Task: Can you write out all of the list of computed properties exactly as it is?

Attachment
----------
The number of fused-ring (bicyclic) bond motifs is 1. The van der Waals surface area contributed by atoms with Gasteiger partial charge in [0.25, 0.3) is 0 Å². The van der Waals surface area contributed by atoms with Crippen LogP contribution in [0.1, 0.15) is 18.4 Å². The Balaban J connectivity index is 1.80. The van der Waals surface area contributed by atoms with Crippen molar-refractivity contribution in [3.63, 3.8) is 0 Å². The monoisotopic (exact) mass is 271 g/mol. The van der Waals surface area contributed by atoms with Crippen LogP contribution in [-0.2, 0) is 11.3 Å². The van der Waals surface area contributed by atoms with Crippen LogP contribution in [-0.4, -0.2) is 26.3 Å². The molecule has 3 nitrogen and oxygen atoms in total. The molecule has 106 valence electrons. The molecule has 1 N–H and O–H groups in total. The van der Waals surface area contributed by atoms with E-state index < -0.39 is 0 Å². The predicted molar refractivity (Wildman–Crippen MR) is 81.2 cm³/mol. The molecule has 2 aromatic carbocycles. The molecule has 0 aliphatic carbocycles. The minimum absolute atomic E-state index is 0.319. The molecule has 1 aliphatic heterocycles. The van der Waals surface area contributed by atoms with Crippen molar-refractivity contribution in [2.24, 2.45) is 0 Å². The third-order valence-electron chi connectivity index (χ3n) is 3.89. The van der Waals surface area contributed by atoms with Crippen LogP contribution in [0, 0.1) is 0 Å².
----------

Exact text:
The number of fused-ring (bicyclic) bond motifs is 1. The van der Waals surface area contributed by atoms with Gasteiger partial charge in [0.25, 0.3) is 0 Å². The van der Waals surface area contributed by atoms with Crippen LogP contribution in [0.1, 0.15) is 18.4 Å². The Balaban J connectivity index is 1.80. The van der Waals surface area contributed by atoms with Crippen molar-refractivity contribution in [3.63, 3.8) is 0 Å². The monoisotopic (exact) mass is 271 g/mol. The van der Waals surface area contributed by atoms with Crippen LogP contribution in [-0.2, 0) is 11.3 Å². The van der Waals surface area contributed by atoms with Crippen LogP contribution in [-0.4, -0.2) is 26.3 Å². The molecule has 3 nitrogen and oxygen atoms in total. The molecule has 106 valence electrons. The molecule has 1 N–H and O–H groups in total. The van der Waals surface area contributed by atoms with E-state index < -0.39 is 0 Å². The predicted molar refractivity (Wildman–Crippen MR) is 81.2 cm³/mol. The molecule has 2 aromatic carbocycles. The molecule has 0 aliphatic carbocycles. The minimum absolute atomic E-state index is 0.319. The molecule has 1 aliphatic heterocycles. The van der Waals surface area contributed by atoms with Crippen molar-refractivity contribution in [2.24, 2.45) is 0 Å². The third-order valence-electron chi connectivity index (χ3n) is 3.89. The van der Waals surface area contributed by atoms with Crippen LogP contribution in [0, 0.1) is 0 Å².